Elementary students to get hour of math every day under new Ontario plan
TheStar.com – Your Toronto/Education – Education Minister Liz Sandals unveiled $60 million math strategy Monday in wake of troubling decline in elementary math scores.
Apr 04 2016. By: Louise Brown, GTA
Concerned about a troubling slip in elementary math scores, the Ontario government will require all students from Grades 1 to 8 to have at least 60 minutes of math instruction every day starting in September.
In a $60 million “renewed math strategy” unveiled Monday by Education Minister Liz Sandals, Ontario also will require each school to have at least one “math lead teacher” — and larger schools, up to three — who are “deeply knowledgeable about teaching math” and who would receive up to five days of math professional development every year.
The government also promised to offer more math supports for some 500 schools where math achievement is a challenge, more parent resources and tip-sheets, better access to online math homework help, and professional development in math for some elementary schools’ entire staff.
“We know the jobs of today and tomorrow require key math skills and knowledge,” said Sandals, who noted that while Canadian students are still among the strongest math performers on global tests, scores on Ontario’s standardized math tests slipped 7 percentage points in Grade 6 over the past five years, and 4 points in Grade 3.
“We’re doing fine, but we need to improve how we help students who are struggling with math,” especially in a “tech-driven world,” said Sandals.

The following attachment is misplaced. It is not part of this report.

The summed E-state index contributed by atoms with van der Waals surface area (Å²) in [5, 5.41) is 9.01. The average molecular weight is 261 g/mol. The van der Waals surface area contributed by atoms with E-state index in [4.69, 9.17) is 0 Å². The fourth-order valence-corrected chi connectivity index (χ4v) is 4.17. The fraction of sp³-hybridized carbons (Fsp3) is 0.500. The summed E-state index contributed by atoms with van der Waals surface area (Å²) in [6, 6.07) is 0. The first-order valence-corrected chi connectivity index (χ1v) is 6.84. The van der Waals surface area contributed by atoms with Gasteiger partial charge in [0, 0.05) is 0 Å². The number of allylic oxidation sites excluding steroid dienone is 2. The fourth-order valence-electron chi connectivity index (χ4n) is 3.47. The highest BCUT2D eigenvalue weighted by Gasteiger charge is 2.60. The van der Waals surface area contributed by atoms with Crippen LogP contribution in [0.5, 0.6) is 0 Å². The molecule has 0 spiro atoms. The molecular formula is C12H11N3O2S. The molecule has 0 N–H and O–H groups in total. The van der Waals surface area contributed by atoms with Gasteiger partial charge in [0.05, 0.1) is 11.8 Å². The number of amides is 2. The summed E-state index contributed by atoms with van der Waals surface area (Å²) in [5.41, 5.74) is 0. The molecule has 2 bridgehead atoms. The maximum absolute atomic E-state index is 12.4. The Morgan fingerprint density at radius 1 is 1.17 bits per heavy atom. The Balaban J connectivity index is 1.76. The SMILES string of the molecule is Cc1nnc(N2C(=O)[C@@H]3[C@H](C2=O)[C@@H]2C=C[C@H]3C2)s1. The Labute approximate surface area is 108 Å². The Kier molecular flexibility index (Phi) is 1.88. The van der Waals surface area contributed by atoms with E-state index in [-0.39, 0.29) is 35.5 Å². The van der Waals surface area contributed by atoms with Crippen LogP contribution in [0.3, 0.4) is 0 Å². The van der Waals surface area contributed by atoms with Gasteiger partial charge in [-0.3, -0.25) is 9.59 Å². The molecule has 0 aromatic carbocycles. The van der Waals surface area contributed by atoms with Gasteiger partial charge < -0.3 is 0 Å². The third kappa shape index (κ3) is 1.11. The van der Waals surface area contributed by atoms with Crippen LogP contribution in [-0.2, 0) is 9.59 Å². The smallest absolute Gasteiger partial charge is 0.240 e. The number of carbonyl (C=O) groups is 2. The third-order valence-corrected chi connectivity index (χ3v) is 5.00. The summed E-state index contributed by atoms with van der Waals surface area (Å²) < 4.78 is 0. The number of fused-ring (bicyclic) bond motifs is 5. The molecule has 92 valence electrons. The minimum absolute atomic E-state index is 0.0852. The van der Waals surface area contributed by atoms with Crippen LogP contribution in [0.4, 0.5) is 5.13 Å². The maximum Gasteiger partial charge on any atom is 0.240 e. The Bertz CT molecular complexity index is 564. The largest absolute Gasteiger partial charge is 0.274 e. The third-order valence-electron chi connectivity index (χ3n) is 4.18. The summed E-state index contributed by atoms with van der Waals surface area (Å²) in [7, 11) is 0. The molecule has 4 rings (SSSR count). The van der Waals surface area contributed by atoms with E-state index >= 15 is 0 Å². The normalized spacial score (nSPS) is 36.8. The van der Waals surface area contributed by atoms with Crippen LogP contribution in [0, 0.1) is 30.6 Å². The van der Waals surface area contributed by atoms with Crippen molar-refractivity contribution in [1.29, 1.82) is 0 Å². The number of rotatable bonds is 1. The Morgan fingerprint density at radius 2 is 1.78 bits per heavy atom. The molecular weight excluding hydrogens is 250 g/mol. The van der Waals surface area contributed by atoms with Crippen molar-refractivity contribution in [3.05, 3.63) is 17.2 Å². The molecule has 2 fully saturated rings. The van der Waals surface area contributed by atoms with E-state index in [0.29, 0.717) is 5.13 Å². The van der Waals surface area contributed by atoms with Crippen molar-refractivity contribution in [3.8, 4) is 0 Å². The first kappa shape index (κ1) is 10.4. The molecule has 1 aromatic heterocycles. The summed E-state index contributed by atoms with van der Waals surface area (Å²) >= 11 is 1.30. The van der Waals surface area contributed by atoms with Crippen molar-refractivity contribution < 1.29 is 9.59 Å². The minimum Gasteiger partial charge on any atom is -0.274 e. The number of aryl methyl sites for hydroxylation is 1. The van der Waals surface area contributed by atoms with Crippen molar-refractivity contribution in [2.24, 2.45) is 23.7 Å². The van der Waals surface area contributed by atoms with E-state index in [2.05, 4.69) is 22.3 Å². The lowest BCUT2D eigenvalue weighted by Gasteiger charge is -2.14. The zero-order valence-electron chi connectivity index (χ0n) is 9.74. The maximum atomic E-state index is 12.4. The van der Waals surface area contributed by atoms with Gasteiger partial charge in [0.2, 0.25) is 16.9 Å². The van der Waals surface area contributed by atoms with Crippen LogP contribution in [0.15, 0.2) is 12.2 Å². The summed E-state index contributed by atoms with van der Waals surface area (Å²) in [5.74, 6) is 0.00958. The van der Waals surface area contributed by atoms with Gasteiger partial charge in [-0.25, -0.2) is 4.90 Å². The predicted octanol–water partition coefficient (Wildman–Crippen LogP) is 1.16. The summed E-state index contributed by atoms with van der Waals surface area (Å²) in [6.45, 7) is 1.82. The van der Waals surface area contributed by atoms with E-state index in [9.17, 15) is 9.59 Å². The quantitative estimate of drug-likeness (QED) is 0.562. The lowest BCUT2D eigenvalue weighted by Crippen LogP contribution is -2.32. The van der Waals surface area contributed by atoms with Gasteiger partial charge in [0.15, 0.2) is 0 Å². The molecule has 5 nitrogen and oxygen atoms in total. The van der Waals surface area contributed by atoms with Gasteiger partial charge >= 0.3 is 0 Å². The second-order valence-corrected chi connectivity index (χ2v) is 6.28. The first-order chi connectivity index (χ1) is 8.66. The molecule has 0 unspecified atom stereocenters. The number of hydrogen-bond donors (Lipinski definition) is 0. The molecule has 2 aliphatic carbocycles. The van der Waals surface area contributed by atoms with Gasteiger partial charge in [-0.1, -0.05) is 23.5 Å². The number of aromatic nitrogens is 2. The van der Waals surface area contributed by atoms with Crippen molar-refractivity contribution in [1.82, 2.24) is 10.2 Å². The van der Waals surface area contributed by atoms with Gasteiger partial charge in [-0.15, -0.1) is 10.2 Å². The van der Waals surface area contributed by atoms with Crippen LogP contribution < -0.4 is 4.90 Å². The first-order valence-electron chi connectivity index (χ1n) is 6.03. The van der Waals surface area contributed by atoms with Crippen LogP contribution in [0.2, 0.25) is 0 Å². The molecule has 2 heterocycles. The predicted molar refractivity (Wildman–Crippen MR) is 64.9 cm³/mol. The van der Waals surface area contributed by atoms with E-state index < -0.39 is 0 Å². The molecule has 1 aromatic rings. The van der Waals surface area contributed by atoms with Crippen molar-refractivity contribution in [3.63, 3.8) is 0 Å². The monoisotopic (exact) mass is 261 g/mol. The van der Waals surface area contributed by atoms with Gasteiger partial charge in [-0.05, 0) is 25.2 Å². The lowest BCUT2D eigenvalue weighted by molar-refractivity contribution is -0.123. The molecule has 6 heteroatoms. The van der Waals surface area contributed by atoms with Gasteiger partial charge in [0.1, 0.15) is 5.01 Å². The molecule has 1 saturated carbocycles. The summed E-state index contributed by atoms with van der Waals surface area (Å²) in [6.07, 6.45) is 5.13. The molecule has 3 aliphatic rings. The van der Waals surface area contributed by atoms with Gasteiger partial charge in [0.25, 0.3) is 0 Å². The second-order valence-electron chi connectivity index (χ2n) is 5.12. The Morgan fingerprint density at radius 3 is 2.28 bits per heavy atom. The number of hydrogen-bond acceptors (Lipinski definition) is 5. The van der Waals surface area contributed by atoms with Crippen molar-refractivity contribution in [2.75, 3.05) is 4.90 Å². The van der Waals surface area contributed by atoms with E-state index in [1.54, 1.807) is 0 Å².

It is the first of the 3 Rs for which Ontario has stipulated how much time it must be taught. The province encourages teachers to spend 100 minutes per day on literacy, but some of that can be woven into lessons in other subjects, from art to science. Too, Ontario requires all students in elementary schools to have 20 minutes of daily physical activity.
But Sandals said the 60 minutes of math instruction must be actual math instruction. Using math in other subjects would be considered above and beyond that requirement.
Sandals has left it to local schools to figure out how to timetable the new math requirement, but said she didn’t think it would require cutting another subject, noting many schools already provide 60 minutes a day of math.
However some teachers took to social media, asking what they will have to cut to make time for this much math.
Sandals also said she does not think the falling schools reflect a weakness in the way math is taught, since Ontario seeks to strike a balance between the mastery of arithmetic skills such as multiplication tables, and the ability to apply those skills to solving problems.
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